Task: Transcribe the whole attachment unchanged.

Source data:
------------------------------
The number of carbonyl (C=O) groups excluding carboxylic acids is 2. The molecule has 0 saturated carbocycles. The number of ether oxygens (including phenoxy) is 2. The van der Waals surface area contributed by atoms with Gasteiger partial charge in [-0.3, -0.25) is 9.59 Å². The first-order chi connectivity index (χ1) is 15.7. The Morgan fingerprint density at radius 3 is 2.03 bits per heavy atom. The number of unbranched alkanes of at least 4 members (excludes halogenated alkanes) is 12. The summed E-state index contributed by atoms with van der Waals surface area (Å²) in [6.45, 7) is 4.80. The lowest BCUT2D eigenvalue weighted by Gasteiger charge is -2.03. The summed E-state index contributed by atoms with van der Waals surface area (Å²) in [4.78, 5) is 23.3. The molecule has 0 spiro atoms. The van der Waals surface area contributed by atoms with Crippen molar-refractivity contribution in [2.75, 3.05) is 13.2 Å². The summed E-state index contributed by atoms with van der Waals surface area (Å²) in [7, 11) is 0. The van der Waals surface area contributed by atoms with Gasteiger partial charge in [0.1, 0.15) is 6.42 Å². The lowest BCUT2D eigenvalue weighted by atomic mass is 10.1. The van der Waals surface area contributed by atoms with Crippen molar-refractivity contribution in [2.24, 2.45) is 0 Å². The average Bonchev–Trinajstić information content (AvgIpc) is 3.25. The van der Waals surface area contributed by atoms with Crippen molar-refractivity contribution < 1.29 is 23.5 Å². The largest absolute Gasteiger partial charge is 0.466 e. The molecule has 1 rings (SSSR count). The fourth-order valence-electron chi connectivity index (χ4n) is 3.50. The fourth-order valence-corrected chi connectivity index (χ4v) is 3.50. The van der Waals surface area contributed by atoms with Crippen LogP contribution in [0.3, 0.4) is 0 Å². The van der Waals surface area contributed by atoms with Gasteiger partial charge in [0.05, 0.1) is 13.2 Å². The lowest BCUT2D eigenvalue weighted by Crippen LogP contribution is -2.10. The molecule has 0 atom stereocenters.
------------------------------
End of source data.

The number of carbonyl (C=O) groups excluding carboxylic acids is 2. The molecule has 0 saturated carbocycles. The number of ether oxygens (including phenoxy) is 2. The van der Waals surface area contributed by atoms with Gasteiger partial charge in [-0.3, -0.25) is 9.59 Å². The first-order chi connectivity index (χ1) is 15.7. The Morgan fingerprint density at radius 3 is 2.03 bits per heavy atom. The number of unbranched alkanes of at least 4 members (excludes halogenated alkanes) is 12. The summed E-state index contributed by atoms with van der Waals surface area (Å²) in [6.45, 7) is 4.80. The lowest BCUT2D eigenvalue weighted by Gasteiger charge is -2.03. The summed E-state index contributed by atoms with van der Waals surface area (Å²) in [4.78, 5) is 23.3. The molecule has 0 spiro atoms. The van der Waals surface area contributed by atoms with Crippen molar-refractivity contribution in [2.75, 3.05) is 13.2 Å². The summed E-state index contributed by atoms with van der Waals surface area (Å²) in [7, 11) is 0. The van der Waals surface area contributed by atoms with Gasteiger partial charge in [0.1, 0.15) is 6.42 Å². The lowest BCUT2D eigenvalue weighted by atomic mass is 10.1. The van der Waals surface area contributed by atoms with Crippen molar-refractivity contribution in [2.24, 2.45) is 0 Å². The average Bonchev–Trinajstić information content (AvgIpc) is 3.25. The van der Waals surface area contributed by atoms with Crippen molar-refractivity contribution < 1.29 is 23.5 Å². The largest absolute Gasteiger partial charge is 0.466 e. The molecule has 1 rings (SSSR count). The fourth-order valence-electron chi connectivity index (χ4n) is 3.50. The fourth-order valence-corrected chi connectivity index (χ4v) is 3.50. The van der Waals surface area contributed by atoms with Crippen LogP contribution in [0.3, 0.4) is 0 Å². The van der Waals surface area contributed by atoms with Gasteiger partial charge in [0.05, 0.1) is 13.2 Å². The lowest BCUT2D eigenvalue weighted by Crippen LogP contribution is -2.10. The molecule has 0 atom stereocenters.